Biarritz , etc...

Can you imagine I've been living for more than a decade in France, and that I've never been to the Basque region ,and that I've been missing out on this?.....

Sunday, November 04, 2007

The Saga of the Red Bull come

This Pennsylvanian chain restaurant left an indelible mark on my childhood memory with its dark dining room, buxom waitresses and buttery lobster. Sadly the chain no longer exists, but it' worth reviving the memory for what I believe to be one of America's greatest ideas in mass food, especially since there seems to be very little info on the web....more soon...

Wednesday, October 31, 2007

Despite, I'm still the least read and crappest food blog around...

This appeared in last saturday's Figaro, confirming my opinion that gastronomic God François Simon is indeed the most visionary critic writing in French today. I mean, even He found hope in my faithless mess of a blog.

Sunday, October 28, 2007

Wednesday, October 24, 2007

La Bulle, 75010, Paris

In my quartier, before a few weeks ago, there wasn't much to look forward to, aside from fake nippons, bad kebabs, and greasy-spoon brasseries. All that seems to have changed, with the new bistro, La Bulle, a fresh new reincarnation of what was, a few months ago, a pretty skanky bar/café. The exposed walls have remained, but with a fresh modern remake: soft lighting, good music, a young, friendly staff, and a cuisine "pimpant". Tuna tartar with wasabi "guacamole" and homemade "papadoms", an oriental-ish chicken filet and herb salad, seabass with mango, lambchops with bordelaise sauce,mushrooms, cumin-flavoured carrots. A young chef who's done England, Spain and Italy, a 30€ menu: entrée, plat, dessert. Two weeks after opening, on the right track. Nothing too radically creative, but good food and attitude. Looking forward to what they can acomplish....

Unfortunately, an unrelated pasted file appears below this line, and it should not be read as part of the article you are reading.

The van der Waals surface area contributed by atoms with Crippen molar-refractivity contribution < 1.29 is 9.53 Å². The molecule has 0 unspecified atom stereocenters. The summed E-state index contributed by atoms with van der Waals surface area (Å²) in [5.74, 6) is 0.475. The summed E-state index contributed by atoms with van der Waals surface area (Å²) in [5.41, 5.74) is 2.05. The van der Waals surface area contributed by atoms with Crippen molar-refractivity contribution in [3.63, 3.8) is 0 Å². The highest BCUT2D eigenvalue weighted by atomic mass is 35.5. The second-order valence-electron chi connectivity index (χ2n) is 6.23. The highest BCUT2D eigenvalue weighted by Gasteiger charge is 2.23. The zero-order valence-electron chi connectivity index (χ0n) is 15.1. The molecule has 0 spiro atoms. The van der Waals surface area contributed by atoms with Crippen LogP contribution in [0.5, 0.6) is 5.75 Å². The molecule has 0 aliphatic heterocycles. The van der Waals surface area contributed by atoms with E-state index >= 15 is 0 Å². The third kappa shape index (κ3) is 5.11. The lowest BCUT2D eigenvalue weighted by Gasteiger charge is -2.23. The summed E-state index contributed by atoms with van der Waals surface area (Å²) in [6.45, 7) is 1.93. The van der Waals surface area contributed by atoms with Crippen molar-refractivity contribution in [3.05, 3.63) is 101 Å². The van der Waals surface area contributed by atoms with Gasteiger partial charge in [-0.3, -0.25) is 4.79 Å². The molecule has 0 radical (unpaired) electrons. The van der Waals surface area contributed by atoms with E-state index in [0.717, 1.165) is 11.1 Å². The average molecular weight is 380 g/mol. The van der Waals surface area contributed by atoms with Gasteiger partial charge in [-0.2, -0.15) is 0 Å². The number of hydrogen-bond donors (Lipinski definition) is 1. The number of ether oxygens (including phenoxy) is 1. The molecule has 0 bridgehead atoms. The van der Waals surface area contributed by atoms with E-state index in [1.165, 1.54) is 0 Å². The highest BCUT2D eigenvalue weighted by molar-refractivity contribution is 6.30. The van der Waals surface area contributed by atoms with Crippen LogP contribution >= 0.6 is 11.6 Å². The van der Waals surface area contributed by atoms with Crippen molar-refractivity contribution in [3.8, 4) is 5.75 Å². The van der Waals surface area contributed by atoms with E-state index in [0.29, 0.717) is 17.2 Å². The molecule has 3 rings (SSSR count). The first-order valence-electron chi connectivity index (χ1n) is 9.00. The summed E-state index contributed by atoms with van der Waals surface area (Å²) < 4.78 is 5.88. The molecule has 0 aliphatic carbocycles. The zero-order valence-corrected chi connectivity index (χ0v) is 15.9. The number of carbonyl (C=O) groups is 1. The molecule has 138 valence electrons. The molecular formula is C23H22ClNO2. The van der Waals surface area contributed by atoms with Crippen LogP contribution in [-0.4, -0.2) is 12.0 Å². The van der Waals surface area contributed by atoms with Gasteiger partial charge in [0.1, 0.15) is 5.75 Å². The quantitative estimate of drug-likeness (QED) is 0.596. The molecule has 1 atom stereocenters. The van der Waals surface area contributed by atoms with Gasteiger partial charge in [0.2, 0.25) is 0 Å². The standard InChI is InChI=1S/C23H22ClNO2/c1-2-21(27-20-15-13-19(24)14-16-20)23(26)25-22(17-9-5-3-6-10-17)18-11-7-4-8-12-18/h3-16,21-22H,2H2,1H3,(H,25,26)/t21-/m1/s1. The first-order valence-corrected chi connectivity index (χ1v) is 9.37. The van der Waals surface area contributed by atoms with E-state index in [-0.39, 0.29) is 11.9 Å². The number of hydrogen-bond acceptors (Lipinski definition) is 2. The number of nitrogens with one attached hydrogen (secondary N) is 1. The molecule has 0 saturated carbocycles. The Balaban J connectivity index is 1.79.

PS apologies for the crap photos, but I've yet to figure out how the settings on my new SONY work...

"Oriental" chicken salad with herbs

Tuna tartar, with avocado/wasabi cream and "poppadom"

Seabass fillets with mango

Lambchops with bordelaise sauce, mushrooms, and cumin-infused carrots

La Bulle
48 rue Louis Blanc, 75010, Paris
Telephone: +33 1 40 37 34 51

Tuesday, October 16, 2007

Sunday, October 14, 2007

Le Floors, Restaurant/Diner Paris

Haute burgers in the Barbès badlands. This modern/nostalgic French bobo version of an American diner is a short walk from the skanky Barbès metro, a quick trot up the rue de Clignancourt. The building is pretty impressive-looking- a former print shop, three stories of glass and white concrete at the intersection of three streets, in a gentrifying neighbourhood, at the bottom of almost-Montmartre. The service, all-female, attitude wrapped up in tight designer jeans is friendly enough, the crowd, chain-smoking yuppies with kids, gays, creative types, etc etc , the music vintage '60's soul and pop. The burgers, perhaps more interesting on the menu than in real life, come with a number of luxe/comfort extras like foie gras, truffles, San Daniel ham, bacon, satay sauce, and accompanying salads, chinese noodle (strange taste and texture), coleslaw, beetroot and raifort,etc. The (most expensive) cheesecake in the 18eme, tasty with real Philly cream cheese, but hardly worth the 9.50€ they charge (I have the feeling it's made with Philly they bought in some overpriced American grocery store in the Marais).

"Du McDo, sauce bobo" says the Figaroscope, and I'm inclined to agree.

New York Times Vélib Bull***t

Why is it that almost every time I read a US publication article on Paris, I find it rife with mistakes, lies and fabrications? Eric Rainman's (oops, Rayman) latest on the Vélib bicycle rental craze in Paris comports some important, fatal errors.

NO Vélib stations currently have the card "swipe" he claims using. What they have is a slot for credit card with smart chip only. Swipes WILL be installed soon, but haven't been yet, making this dubious ...

Vélibs were developed initially for the Parisian market not tourists...

The vast majority of American tourists will NOT be able to Vélib anytime soon...

Monday, October 01, 2007

Saturday, September 29, 2007

Monday, September 24, 2007

That was nice to get off of my chest...

Saturday, September 22, 2007

Mon Vieil Ami (Mushroom Menu/Dégustation Cepes)

Adrien and Adrian

Hot and cold mushroom salad

Filet of Saint Pierre with Cepes

Veal sweetbreads with cepes

Tarte fine with mushrooms and melted tome cheese